Guild helps put writers, agents and publishers together
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The Catholic Writers Guild has for its ambitious goal nothing less than “the rebirth of Catholic arts and letters.” A volunteer-run association of Catholic writers and publishing professionals who pledge faithfulness to the Magisterium of the Catholic Church, the CWG has about 500 members and has been hosting online writers’ conferences since 2008. Their 2016 Catholic Writers Conference Online will include live courses with instructors using a webinar format, similar to a Skype video conference, with slide presentations and screen-sharing. All classes will be recorded so that attendees can watch missed classes or download recordings for future reference.
I spoke with Catholic Writers Guild President Joe Wetterling and presenting authors Michelle Buckman and Jane Lebak about the role of the CWG’s conferences in the guild’s mission of building up the culture of Catholic arts and letters.
JF: What is the point of the online conference? How does it help you and help other writers?
Jane Lebak: “Writing is such a solitary activity that it helps us to make contact with one another through the online conference. We can teach one another the things we’ve gotten good at and learn from others’ expertise. Even a writer who’s only starting out can offer encouragement. Plus, because it’s online, the CWCO gives everyone a chance to participate as much as she feels comfortable doing and without a huge outlay of time, travel, or money.”
Michelle Buckman: “I love writing conferences for several reasons. First of all, I would never have broken into publication if I hadn’t attended conferences. I met my second, third, and fourth agents at conferences. I also met my publishers/editors at conferences. There is absolutely nothing (after writing a great book) that can help a writer’s career more than networking with writers, editors, and agents. Face-to-face contact always helps a manuscript leap out of the slush pile.
“Likewise, I love conferences because it gives me a chance to reach out and help others. I want other writers to learn, grow in technique and style, and succeed…I get the satisfaction of seeing new writers emerge. Pass it forward. That’s what life is about.”
JF: Where is Catholic literary culture right now?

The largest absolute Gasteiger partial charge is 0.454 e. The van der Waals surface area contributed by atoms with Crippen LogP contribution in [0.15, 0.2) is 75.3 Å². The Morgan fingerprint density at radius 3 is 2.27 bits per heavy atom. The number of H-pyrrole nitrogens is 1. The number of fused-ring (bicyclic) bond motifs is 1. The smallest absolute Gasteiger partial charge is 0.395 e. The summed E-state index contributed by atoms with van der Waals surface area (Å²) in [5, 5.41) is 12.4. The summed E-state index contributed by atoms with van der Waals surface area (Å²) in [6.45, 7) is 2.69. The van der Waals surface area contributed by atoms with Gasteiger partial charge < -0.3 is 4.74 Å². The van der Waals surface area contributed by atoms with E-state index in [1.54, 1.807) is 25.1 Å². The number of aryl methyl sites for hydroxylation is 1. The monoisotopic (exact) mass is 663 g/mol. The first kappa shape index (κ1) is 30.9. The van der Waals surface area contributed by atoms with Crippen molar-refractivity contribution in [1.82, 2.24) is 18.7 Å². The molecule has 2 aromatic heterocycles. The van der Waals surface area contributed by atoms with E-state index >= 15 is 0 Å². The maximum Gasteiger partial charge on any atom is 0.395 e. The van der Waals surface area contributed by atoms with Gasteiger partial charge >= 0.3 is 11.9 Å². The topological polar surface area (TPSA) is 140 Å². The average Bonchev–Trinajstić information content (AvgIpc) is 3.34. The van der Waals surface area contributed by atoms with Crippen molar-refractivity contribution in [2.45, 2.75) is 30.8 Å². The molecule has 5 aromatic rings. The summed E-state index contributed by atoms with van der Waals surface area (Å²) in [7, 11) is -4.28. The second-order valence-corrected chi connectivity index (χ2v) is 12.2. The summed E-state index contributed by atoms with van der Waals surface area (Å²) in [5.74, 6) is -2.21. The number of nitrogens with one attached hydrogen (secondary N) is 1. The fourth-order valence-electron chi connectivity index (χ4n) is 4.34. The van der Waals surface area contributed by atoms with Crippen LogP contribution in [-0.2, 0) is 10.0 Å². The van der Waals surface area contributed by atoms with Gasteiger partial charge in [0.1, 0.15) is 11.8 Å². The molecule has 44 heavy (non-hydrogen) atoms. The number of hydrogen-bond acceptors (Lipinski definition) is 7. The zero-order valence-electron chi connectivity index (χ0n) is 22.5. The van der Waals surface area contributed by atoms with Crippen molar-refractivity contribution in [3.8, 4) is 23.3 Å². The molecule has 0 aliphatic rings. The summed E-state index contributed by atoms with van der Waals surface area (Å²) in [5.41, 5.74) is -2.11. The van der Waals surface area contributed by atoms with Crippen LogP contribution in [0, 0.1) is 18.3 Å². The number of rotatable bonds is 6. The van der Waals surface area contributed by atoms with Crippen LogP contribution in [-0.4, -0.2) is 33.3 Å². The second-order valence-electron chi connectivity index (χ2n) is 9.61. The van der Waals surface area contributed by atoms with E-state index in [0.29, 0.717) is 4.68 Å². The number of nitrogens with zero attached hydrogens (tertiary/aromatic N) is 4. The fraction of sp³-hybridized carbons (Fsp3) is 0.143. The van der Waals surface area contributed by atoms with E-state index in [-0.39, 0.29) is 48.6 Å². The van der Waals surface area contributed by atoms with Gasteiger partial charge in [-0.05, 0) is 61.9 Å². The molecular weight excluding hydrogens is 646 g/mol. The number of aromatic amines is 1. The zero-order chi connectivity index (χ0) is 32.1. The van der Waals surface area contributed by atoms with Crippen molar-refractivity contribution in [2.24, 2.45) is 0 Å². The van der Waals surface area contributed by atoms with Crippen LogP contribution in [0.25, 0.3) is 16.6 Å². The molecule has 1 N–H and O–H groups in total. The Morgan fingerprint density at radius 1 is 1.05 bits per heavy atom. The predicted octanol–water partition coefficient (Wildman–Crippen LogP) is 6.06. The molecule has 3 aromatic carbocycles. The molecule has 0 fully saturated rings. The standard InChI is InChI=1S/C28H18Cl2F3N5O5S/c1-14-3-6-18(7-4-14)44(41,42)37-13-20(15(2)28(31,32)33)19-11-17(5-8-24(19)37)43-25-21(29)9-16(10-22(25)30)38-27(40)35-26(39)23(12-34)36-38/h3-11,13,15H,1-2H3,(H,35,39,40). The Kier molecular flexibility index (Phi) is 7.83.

Joe Wetterling: “Catholic culture, including literary culture, seems to need to be revived — or better yet, reborn — every so often. Like a human person, it begins small and grows. Over time, it starts to acclimate to the world. We are in the beginning, and if you’ve read Genesis, you know how that goes. The beginning is rough. There are missteps, personal failings, entire projects that go under the waves. But there is also family-building, victories, and most especially, abundant outpourings of grace.”
JF: How does the Catholic Writers Guild’s work in bringing writers together promote the revival of a Catholic literary culture?
Joe Wetterling: “St. Paul had to know how to use the Roman roads to his advantage. He also had to go and meet St. Peter. C. S. Lewis had to work out a way to use radio, the technology of his time, but he also had to go meet Tolkien and Williams. Our challenge is to get both right as well: the technology and the family, the online connections and the personal ones, that make a cultural revolution… revolve.”
Michelle Buckman: “During one of the first workshops I ever taught, I stumbled upon a writer whose writing was brilliant. Her words were lyrical, so much so that I created a follow-up writing retreat just to encourage this one writer. Even though she hadn’t finished her manuscript, I was so impressed with her skill that I attended a SC conference with her strictly to help her get the attention of a publishing house.
“I nabbed one agent on her way by and told her about this fantastic writer. She was immediately suspicious and wanted to know why I would go out of my way to help another writer I barely knew. I was as bewildered by her attitude as she was by mine. I told her that is the purpose of life–to help others in whatever way we can. She couldn’t comprehend that mindset. Nevertheless, I persisted and got the manuscript into the hands of editors at Random House and Simon & Schuster. Do unto others. And if you want to succeed, attend conferences.”
Joe Wetterling is the President of the Catholic Writers Guild. Novelists Michelle Buckman and Jane Lebak will be presenting at the 2016 Catholic Writers Conference Online. Authors Karina Fabian, Ann Lewis, and Ellen Gable Hrkach contributed additional information about the CWG and the online conference.
Jennifer Fitz is a freelance writer and the author of Classroom Management for Catechists from Liguori Publications. She is a past Vice President of the Catholic Writers Guild. Find her online at patheos.com/blogs/JenniferFitz and Facebook.com/groups/JenFitz.